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Friday, October 28, 2011

Degenerative Eye Diseases - Lesson 274

In the previous lessons, we have studied a list of eye diseases with eye diseases in children, and diabetic eye diseases. In this post, we will learn about retinitis pigmentosa and strabismus. As a medical transcription learner, you should know about these two diseases. In all the ENT medical files, you will hear about these medical terminologies often. This lesson concludes with these two diseases and we will learn about ENT clinical procedures from the next post. As of we have studied common pathological conditions of the eye, such as cataract, chalazion, diabetic retinopathy, glaucoma, hordoleum or stye, macular degeneration, and retinal detachment. Please read again those posts once again and memorize all the terms.

Retinitis Pigmentosa: This is a very bad disease kind of the eye. It may lead to incurable blindess to the eye. Retinitis pigmentosa is termed in short as RP. If a patient is affected with this disease, he or she may get blindness in nights that follows tunnel vision chronically. The patient has some vision until his 50s even if he is affected with this in the early ages. Some children too are affected with this. Retinal pigmentosa is progressive illness with both atropy and dystrophy of the retina with pigmentation. Decreased vision is the main symptom of this abnormal condition, particularly with night blindness termed as nyctalopia.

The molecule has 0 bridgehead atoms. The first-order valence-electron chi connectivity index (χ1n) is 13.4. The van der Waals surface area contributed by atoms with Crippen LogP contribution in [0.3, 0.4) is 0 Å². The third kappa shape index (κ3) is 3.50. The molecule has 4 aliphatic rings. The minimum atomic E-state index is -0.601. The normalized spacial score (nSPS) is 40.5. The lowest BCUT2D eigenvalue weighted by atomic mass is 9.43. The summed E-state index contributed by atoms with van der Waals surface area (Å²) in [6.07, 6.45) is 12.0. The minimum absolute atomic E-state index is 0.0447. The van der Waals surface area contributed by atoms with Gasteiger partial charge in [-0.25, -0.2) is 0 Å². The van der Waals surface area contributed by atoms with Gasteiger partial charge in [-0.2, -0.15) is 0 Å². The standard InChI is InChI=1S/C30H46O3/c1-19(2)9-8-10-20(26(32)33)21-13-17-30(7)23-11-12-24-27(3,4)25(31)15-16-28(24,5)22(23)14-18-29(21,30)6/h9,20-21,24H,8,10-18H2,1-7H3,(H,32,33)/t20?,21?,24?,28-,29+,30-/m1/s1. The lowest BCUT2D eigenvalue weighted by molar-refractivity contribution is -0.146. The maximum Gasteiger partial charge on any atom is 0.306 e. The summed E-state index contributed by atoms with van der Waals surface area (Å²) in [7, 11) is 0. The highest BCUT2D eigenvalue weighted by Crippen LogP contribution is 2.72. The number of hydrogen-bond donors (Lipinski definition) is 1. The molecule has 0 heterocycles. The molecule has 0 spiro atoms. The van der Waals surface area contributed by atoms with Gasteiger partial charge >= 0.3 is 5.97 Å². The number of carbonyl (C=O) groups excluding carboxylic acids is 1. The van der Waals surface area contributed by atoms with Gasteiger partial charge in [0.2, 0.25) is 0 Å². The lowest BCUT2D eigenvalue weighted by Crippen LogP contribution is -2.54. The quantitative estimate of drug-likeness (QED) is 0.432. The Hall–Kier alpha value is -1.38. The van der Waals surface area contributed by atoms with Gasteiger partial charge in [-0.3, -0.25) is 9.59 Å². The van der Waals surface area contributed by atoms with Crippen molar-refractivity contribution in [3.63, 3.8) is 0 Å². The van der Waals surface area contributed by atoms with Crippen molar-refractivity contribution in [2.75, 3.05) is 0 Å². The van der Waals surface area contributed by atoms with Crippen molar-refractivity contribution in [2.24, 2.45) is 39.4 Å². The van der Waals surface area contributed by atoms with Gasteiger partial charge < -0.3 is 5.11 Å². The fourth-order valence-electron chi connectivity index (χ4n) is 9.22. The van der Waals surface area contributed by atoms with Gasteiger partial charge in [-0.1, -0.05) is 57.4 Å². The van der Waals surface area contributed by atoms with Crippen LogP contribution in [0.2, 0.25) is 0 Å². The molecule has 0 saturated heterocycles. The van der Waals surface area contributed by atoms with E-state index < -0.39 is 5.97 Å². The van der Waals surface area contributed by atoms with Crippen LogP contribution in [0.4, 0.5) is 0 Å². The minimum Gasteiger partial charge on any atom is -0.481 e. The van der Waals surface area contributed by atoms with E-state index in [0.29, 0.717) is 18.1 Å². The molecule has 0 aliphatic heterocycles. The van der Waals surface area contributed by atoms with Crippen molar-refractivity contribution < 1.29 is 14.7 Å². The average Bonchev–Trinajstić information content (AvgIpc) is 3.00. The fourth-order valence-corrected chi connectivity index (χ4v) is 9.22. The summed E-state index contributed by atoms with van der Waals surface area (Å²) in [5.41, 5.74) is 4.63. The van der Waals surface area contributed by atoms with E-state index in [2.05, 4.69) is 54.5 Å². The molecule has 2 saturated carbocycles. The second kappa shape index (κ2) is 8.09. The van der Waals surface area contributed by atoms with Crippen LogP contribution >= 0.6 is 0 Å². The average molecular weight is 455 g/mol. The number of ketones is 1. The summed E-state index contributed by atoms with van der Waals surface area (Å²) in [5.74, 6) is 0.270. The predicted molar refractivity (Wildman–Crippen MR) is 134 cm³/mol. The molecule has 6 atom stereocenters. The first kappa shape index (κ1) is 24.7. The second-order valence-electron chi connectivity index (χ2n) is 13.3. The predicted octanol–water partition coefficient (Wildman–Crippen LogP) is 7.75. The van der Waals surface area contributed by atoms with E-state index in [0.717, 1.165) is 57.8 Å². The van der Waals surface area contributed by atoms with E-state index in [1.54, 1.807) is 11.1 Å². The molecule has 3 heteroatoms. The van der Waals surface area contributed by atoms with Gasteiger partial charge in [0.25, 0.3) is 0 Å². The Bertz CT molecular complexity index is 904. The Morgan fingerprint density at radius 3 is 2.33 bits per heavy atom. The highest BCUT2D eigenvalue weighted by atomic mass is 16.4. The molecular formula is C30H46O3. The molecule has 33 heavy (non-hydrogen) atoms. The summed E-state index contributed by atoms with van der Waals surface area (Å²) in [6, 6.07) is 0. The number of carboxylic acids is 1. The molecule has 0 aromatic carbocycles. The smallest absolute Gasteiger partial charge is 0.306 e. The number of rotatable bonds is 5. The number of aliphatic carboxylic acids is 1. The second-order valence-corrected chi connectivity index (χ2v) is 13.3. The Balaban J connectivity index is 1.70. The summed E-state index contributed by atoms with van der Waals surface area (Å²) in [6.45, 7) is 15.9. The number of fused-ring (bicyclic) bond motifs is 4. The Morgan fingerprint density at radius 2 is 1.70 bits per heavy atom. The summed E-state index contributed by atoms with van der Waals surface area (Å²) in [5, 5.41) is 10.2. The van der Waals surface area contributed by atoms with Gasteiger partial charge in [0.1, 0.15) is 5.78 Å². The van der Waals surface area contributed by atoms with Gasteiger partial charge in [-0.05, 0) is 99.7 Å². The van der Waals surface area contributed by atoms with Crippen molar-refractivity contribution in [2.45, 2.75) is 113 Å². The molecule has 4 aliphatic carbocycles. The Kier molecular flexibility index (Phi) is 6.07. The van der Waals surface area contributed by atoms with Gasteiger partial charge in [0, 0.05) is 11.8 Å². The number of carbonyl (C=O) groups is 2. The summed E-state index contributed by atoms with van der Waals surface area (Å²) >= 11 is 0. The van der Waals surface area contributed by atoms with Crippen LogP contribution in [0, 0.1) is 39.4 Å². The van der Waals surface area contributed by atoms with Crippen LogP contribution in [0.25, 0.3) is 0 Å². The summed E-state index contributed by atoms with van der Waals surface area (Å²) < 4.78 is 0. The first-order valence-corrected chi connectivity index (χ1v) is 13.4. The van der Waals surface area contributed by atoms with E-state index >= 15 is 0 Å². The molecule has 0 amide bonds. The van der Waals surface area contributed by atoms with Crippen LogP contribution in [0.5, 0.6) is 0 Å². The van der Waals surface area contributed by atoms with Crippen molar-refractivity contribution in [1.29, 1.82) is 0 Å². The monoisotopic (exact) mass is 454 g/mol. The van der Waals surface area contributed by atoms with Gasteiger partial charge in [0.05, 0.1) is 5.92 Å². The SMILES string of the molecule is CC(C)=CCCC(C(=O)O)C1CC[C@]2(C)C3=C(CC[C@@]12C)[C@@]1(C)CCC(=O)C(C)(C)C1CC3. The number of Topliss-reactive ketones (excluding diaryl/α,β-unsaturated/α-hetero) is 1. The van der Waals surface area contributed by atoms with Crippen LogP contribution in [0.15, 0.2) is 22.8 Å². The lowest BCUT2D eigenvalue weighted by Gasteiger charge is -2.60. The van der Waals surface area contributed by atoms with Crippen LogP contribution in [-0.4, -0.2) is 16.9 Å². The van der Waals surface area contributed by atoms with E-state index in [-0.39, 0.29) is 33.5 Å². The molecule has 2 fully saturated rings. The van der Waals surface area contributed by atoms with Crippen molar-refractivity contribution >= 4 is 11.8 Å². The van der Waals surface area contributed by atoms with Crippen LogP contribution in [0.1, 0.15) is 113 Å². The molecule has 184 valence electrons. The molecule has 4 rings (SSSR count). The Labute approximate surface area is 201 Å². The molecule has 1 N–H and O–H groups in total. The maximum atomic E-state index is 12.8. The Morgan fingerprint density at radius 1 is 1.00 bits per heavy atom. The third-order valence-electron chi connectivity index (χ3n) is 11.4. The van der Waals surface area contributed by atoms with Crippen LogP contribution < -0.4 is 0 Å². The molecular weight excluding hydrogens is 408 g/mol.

Strabismus: This is an abnormal condition of the improper alignment of the eye levels. The other names of this are crossed eye, squint, and lazy eye. This state happens while there is a lack of coordination of extraocular muscles. This is an abnormal deviated eye condition. When one gets strabismus, he cannot see in the same direction, as the extraocular muscles could not control the position of the eyes. There are five types of strabismus. They are estropia, extropia, hypertropia, diplopia, and amblyopia. Now we will see about one by one now.

In estropia, one eye turns inwardly and so looks cross-eyed. Estropia is an opposite condition of outward turning of the eye and called as wall-eyed. In hypertropia, the eye is deviated upward. This can be treated with lenses for correction and with some eye exercises and with patching or sometimes with surgery to get balanced muscles. Diplopia and amblyopia are strabismus condition in children in common. Some children may get loss of vision partially called as lazy eye. Amblyopia may get reversed if the retina if fully developed.

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